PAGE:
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388
No Raid can be successful, where the citizens - promptly - turn out to repel the invader. It is the startling
suddennes - leaving no time for preparation, that the success of the raider must consist. But, when, upon
slight notice, the pass & the bridge are defended by citizens, who feel that their property, homes, & lives
are to be saved, only by stout hearts - & strong arms; when every thicket conceals a foe, & when the moun-
tain-path, & Broad Highway are both to be contested - the invader feels his insecurity, & is ready to leave
for easier conquests. §. In answer to the many letters - written in the alarm created by the late move-
ment, I have enclosed my proclamation, of 22d December last, and urged the formation of
companies, under its provisions. Some of our militia- officers feel the necessity of providing for its ef-
ficiency, & the Adjutant-Gen. will send out orders, which, I hope, will awaken them to more earnestness
In addition, arrangements have been made for a line of couriers, which by, speedy transmission of
intelligence, will enable us to baffle any such parties, by meeting, & checking their advance
Ammunition has been sent to Selma, Talladega, & other places, for distribution to officers of organ-
ized commands. With these preparations & the vigilance, & readiness of our people, I trust
we will be secured against any future movement of this sort.
Very Respectfully, (Signed) Jno Gill Shorter.
P.S. I have read, with much pleasure, in the Jacksonville Republican of 9th inst. an inter-
esting account of the conduct of Miss Jane Sansom, of your county, in piloting Gen Forrest
over a swollen stream, while in pursuit of the enemy. Please inform me if the facts stated
are, circumstantially, true, as, in such event. I shall compliment her with an appropriate
notice from the Executive Office.
J.G.S.

Executive Department;
Montgomery, Ala. May 11th 1863.
Thomas H. Abney, Esq. Randolph, Ala. Sir: I have received your letter, stating the probabili-
ty of Yankee raids into your Section - the helplessness of your people - and their want of organ-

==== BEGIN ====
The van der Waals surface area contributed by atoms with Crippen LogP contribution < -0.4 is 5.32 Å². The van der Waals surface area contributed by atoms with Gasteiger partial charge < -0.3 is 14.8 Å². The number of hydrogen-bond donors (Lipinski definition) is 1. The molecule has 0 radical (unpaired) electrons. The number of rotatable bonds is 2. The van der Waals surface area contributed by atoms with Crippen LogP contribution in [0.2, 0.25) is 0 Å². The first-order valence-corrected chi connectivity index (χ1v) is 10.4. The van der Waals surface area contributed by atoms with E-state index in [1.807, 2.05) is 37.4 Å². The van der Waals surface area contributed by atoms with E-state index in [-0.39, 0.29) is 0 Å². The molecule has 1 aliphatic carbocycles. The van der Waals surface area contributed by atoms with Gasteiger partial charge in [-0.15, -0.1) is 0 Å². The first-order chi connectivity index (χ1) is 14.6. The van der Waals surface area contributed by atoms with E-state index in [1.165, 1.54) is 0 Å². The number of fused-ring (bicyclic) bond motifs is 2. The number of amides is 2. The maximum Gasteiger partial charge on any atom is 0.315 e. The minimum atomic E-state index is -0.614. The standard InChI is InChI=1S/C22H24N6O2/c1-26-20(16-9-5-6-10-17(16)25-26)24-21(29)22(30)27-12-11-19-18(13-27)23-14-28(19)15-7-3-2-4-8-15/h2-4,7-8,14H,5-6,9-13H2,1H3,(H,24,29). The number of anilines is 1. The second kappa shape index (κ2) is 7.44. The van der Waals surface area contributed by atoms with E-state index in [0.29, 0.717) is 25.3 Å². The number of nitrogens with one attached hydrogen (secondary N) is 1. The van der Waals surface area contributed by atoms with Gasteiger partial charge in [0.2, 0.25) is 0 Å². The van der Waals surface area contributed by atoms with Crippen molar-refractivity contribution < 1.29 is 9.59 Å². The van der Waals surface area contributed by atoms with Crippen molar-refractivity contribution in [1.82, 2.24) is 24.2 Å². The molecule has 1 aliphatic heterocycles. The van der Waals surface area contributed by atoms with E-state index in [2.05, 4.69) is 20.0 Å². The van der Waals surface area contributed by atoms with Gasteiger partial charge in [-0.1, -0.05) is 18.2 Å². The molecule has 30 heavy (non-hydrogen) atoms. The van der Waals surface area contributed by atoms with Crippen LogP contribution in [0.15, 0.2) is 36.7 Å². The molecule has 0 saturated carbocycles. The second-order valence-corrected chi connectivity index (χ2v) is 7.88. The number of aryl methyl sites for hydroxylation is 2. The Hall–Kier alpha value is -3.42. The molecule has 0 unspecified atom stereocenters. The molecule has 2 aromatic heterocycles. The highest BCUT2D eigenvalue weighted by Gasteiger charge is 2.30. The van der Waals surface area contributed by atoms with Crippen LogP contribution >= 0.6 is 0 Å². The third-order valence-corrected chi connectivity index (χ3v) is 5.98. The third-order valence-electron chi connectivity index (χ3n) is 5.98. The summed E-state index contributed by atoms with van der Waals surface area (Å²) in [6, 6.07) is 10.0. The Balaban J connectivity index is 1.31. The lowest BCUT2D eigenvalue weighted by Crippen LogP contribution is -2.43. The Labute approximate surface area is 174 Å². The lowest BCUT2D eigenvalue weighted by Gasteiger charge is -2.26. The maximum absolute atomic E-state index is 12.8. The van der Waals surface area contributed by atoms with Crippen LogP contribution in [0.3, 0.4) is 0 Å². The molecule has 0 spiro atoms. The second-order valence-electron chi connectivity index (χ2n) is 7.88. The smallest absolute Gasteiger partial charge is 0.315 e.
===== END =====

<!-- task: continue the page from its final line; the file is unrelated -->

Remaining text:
ization & ammunition. I regret, principally, your want of organization, as that is a want which
cannot be Supplied when the time of trial comes, while the want of ammunition can
be supplied at short notice. Already, supplies have been sent to Selma - Talladega - Tus-
caloosa, & other points of distribution. But it can be issued only to responsibile milita-
ry officers, who will be responsible for its proper use. It was with this view,
that, in the disorganized condition of the Militia, I issued, on the 22d of December
last, the enclosed proclamation, & I hope you will urge, upon the people of your county,
the importance of organizing, either under this Proclamation, or of calling upon their
militia to do their duty - at once; in gathering their commands, & putting them in a
State of efficiency. Either Course will secure the needed ammunition, and the pros-
pect of successful repulse to the invasions of the Enemy.
Very Respectfully (signed) Jno Gill Shorter.

Executive Department;
Montgomery Ala. May 11, 1863
Col. L. C. Garland, Commandant Corps of Cadets, Univ. Ala.
Sir: I am in rect of your favors, of 6th & 7th inst. for which I am obliged. The energy & zeal
displayed by the Corps of Cadets under your Command, on the recent report of the approach
of Yankee Marauders, in the direction of Tuscaloosa, is deserving all commendation. §. I am pleased
to hear that the field Artillery, ordered at the Shops, in Tuscaloosa, will soon be ready. Please hurry
the job. The State has no suitable ammunition for these Guns, & I have, to-day, forwarded, by Capt.
Jemison of Tuscaloosa, a requisition for all the ammunition you ask for, on Col. White, Commandant of
C. S. Arsenal, at Selma, by whom I am assured it will be filled, and have directed an im-
mediate shipment of it to you. I note your sensible remarks upon the Subject of military
organization. Unfortunately, our people are rarely sensible on this subject, and only in times of
apprehended or threatened danger of attack, when they become deeply exercised, & clamorous
for something to be done by somebody. Whatever may happen, in consequence of inadequate
means for local defense throughout the State, I shall ever feel acquitted in my own Con-
science, of all responsibility or blame; Let me explain. In view of the dis-organization of
the State Militia, by the Conscript law, I made the necessity of its reorganization a
subject of special attention, in my Message to the Called Session of the Legislature, and recommend-
ed the enrollment of every able bodied man in the State, between 16 & 60 years of age, who was
not in the Confederate Service. I send you a copy of my message, to which you are referred.
The Legislature passed-through the Called Session of two weeks, & the regular Session of thirty
days, and adjourned, without passing a Solitary Measure, to improve & Strengthen the
Military Arm of the State. They had no confidence in the militia organization,

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